I have an aeropress, but I rarely use it. Maybe I'm just a clutz, but I always have to wipe the counter down after using an aeropress (especially with the inverted method), while a french press is pretty much mess-free. The aeropress is very fidly. That's great if you're in the mood to experiment but not so great if you just want a decent cup of coffee. I do like the results of the aeropress for making iced coffee, but generally prefer the flavor of french press coffee. Paper filters remove a lot of coffee's flavor-rich oils.
The one deal-breaker that some people have with french presses is the sludge they let through, especially when used with a low quality grinder that doesn't produce grounds of uniform size. If you can't stand sludge and have a crappy grinder you pretty much have to use something with a paper filter.
I don't know whether I've been pressing too hard or what, but I've noticed that my cylinder is expanding.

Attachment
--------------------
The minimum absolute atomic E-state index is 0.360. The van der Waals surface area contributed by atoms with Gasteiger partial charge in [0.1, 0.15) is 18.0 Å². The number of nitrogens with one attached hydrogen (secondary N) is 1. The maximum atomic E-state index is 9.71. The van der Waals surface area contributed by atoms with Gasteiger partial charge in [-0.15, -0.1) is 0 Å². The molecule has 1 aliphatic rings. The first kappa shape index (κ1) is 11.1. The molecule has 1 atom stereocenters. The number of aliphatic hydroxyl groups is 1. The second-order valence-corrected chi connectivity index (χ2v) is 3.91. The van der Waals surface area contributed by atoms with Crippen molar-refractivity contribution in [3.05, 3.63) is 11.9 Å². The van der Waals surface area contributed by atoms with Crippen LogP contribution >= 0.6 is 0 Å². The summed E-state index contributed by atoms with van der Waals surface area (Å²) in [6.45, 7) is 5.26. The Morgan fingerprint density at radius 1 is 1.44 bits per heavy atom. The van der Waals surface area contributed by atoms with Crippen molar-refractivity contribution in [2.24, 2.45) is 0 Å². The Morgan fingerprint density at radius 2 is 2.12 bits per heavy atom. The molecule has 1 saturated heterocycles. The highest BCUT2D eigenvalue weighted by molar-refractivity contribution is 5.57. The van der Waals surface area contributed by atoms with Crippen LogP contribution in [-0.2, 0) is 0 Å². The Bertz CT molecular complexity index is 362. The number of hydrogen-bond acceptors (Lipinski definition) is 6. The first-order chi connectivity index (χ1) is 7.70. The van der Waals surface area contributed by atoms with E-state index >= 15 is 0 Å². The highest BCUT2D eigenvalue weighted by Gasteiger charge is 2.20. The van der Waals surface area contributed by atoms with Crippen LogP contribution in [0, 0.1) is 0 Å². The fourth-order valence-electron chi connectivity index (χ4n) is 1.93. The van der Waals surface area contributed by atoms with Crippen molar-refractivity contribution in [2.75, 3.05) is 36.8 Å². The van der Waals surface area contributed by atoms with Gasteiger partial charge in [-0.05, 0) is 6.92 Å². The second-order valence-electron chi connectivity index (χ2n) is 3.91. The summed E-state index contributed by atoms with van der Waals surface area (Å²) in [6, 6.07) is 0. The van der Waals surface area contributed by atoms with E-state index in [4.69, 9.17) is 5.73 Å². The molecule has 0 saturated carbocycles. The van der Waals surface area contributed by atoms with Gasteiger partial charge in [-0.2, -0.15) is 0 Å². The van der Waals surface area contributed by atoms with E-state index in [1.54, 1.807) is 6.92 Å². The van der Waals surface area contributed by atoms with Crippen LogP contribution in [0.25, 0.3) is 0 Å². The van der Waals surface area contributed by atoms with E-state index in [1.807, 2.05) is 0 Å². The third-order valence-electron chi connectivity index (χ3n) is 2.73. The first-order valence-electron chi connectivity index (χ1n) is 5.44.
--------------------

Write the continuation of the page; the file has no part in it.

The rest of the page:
Very good choice to never place it in the dishwasher, it takes just a few seconds to clean and it lasts a lot longer
I do think that contacting the company though might help.
I've had mine 4 years, use it daily, hand-wash it, and never seen any stresses on the plastic.
(I also like that it sounds like some sort of judo move.)
* Put kettle on, bring water to boil (now, the rough frontiers-type pours in coffee right away, enjoying the bitter, ruined taste that comes from too high temperature)
* take off heat (the hipster adds a thermometer, the scientist adds a thermometer, and takes the time, notes down the time, and uses a stop watch for next brew session)
* add coffee (if not already added), let the mix sit for an appropriate amount of time
* Either a) pour coffee into a cup, pour back in kettle - let settle -- pour into cup (traditional bonefire way) or b) pour over a strain (hipster way)
It may have just been a matter of waiting longer.
Say what you will about Nestle, but they seem to be the only people trying to make a decent cup of coffee easy to serve.
Update: thanks for the downvote. I will stop attempting to show you how the expectations you have for a cheap, carefree coffee machine are unreasonable unless you make some compromises or invent it yourself. It is an unsolved problem, but I get the message. I am not welcome to burst your bubble with the real cost of things.